If you are accused of wire fraud, it’s important for you to take that accusation very seriously. Wire fraud includes any financial fraud that uses information technology or telecommunications. This may include your phone, a fax or even something as simple as a text message.
Wire fraud is punishable with both prison and fines, which is why it’s so vital to make sure that you understand what you’re being accused of and how to defend yourself. The key elements of a case require that the prosecution shows that you:
- Intentionally, and voluntarily, participated in a scheme to defraud others
- Intended to defraud others out of money
- Used interstate wire communications
- Could reasonably expect that interstate wire communications would be used
Since this is a federal charge, there is a potential for long prison sentences and high fines. In fact, wire fraud may carry up to 20 years imprisonment and fines of up to $250,000 per individual. Surprisingly, just proving that someone intended to defraud someone or act knowing that fraudulent communications were taking place is enough for the prosecution to move forward with the case.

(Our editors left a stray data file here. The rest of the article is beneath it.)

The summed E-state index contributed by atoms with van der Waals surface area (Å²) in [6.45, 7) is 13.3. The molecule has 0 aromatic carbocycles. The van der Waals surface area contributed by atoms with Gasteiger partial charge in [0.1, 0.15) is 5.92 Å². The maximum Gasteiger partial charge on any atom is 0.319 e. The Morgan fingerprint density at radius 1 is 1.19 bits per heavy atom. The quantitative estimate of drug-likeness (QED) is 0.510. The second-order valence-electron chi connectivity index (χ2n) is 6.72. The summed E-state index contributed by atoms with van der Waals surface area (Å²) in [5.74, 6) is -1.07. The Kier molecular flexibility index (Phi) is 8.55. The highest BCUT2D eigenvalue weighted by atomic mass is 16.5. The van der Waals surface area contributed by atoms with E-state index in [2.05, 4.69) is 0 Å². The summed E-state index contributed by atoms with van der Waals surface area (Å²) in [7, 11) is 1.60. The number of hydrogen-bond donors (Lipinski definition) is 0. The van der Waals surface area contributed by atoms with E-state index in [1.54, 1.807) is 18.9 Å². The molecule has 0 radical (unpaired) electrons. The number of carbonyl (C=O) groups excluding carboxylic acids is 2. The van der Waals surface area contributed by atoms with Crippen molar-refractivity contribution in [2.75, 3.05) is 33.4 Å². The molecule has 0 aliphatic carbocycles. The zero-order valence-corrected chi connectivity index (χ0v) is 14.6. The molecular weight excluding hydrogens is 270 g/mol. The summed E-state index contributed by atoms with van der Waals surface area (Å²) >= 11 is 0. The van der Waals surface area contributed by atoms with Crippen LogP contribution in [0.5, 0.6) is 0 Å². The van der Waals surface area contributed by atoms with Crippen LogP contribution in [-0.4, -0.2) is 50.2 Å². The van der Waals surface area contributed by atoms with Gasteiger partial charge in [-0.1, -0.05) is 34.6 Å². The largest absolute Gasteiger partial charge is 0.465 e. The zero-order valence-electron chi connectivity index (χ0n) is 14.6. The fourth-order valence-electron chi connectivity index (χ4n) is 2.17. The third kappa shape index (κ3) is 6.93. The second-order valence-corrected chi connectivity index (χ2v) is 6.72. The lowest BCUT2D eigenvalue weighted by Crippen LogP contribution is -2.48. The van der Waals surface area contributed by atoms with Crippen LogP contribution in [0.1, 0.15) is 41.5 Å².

What is the most common example of wire fraud?
One very common example of wire fraud is called the Nigerian prince scam. Most people who have used email and the internet have come across this scam at one time or another. In it, the scammer sends an email claiming to be a prince who needs to access funds in their bank account, but they need a third party to help. That’s the victim. They ask for financial information to transfer the funds to them, but instead, that information is used to steal money from the victim.
This scam is common in several forms ranging from princes asking for money to long-lost relatives stating that there is an inheritance waiting.
What should you do if you’re accused of participating in wire fraud?
If you are part of an investigation or are accused of participating in wire fraud, it’s important for you to defend yourself as soon as possible and as effectively as you can. The penalties for a conviction could greatly affect your life and leave you with heavy fines and time in prison.